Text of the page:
The report lays out a roadmap for Washington State’s quantum industry

Quantum cryostat at Microsoft
This cryostat generates ultra-cold temperatures for quantum experiments. (Microsoft Photo / John Brecher)

A newly released report states that Washington state offers one of America’s best places to push the frontiers of quantum information science — but those frontiers are so strange and new that it’s difficult to grasp their potential.

The technology landscape report, titled “Quantum Information Sciences in Washington State,” was prepared by analysts at Moonbeam for the Washington Technology Industry Association’s Advanced Technology Cluster – and by WTIA in conjunction with this week’s Northwest Quantum Nexus Summit at the University of Washington issued .

Founded in 2019, Northwest Quantum Nexus membership demonstrates why the region is well-placed to play a leading role in the quantum revolution.

NQN’s partners include Microsoft and Amazon Web Services, both of which have launched cloud-based quantum computing platforms; Pacific Northwest National Laboratory, which is working on a range of quantum applications for national security purposes; and world-class research institutions like UW and Washington State University.

“This report validates our thesis that Washington State has the right mix of organizations and capabilities — from startups to established companies — to ensure Washington is a global leader in both adoption and commercialization of Quanten will,” Michael Schutzler, CEO of WTIA, said in a message.

But the report also says the state’s tech companies aren’t making full use of domestic talent.

“Washington State is producing more quantum-skilled professionals than it can hire,” Nirav Desai, CEO of Moonbeam, told summit attendees today. “No wonder considering you’re such a young field, but graduates from our leading institutions here are taking jobs in other states.”

The report found that 50 percent of students in quantum information science programs are foreign nationals, and that many of these students are struggling to obtain visas to continue working in Washington state.

Research and development funding is also mixed.

“Washington State has done a great job of attracting funding,” said Nick Ellingson, WTIA’s product director and startup ambassador. “The University of Washington was tremendous. WSU has also been great at winning grants for quantum research. But time and time again, Washington State is underrepresented in the basic investments that can be used to support startups.”

Ellingson said the state’s startups should be looking for more types of grants that don’t dilute the equity entrepreneurs have in their ventures. Prime examples are the federal government’s “Innovation Research for Small Businesses” and “Technology Transfer for Small Businesses” programs.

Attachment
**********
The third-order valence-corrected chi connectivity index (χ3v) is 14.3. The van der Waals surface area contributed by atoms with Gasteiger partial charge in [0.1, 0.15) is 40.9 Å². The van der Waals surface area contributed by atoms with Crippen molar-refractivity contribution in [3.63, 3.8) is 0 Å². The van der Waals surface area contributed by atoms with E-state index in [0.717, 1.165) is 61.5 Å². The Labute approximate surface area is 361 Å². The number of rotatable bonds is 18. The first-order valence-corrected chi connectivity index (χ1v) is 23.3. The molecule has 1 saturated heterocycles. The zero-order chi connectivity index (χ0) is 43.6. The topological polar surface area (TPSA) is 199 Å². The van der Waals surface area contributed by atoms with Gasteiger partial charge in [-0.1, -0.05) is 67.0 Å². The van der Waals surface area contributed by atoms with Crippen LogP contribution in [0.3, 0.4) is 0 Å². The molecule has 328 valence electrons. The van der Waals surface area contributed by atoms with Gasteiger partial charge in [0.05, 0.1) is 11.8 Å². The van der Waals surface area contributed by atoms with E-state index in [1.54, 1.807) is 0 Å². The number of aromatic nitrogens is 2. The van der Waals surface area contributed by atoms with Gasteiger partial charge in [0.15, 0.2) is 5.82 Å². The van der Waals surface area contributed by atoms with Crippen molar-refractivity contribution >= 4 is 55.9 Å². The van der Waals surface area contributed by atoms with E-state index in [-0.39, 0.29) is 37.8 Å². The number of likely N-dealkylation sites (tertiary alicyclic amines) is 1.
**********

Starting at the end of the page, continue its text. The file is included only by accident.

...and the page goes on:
He pointed to the Seattle county on a map showing distribution patterns for quantum-related federal grants.

This map shows the amounts and types of federal funding flowing into quantum information science at centers across the country. (WTIA / Moonbeam graphic)

“If you consider where Washington State is in terms of the innovation economy globally, that circle is way too small,” Ellingson said. “When speaking to founders and entrepreneurs in this ecosystem, very few of them are aware of the opportunities that are available for funding technology commercialization. So it’s pretty important to help them understand that.”

Another challenge is helping the broader tech community understand quantum computing. This is not only because the fuzzy quantum world of superposition and entanglement is stranger than the well-understood world of ones and zeros of classical computers. It can also be hard to come to terms with the fact that it may be another decade before quantum technologies reach full maturity.

“We are now working with NQN to develop a ‘Quantum 101’ for investors and policymakers,” said Ellingson.

Ellingson recommended establishing startup accelerators and mentoring programs for the Pacific Northwest’s quantum computing projects, as well as gatherings that can foster connections with other technology clusters.

“We know we need to bring together cross-industry stakeholders in the region,” he said, “but we also believe that as a cluster we can play a role in bringing together other clusters from outside the region and people from home and abroad. here to have these conversations.”

These kinds of contacts can help Washington State’s tech community gain a better grip on the quantum computing market — a global market that’s expected to grow from $10 billion in 2022 to $125 billion in 2030, according to Precedence Research will rise.

For what it is worth, the WTIA report does not include similar assessments of market size or market share for Washington State. “We took care of it,” Ellingson said. “It’s so ‘early’ that we didn’t feel comfortable with the numbers.”

Perhaps it is only fitting that the economic prospects for quantum computing are still shrouded in uncertainty, like a cat both dead and alive.

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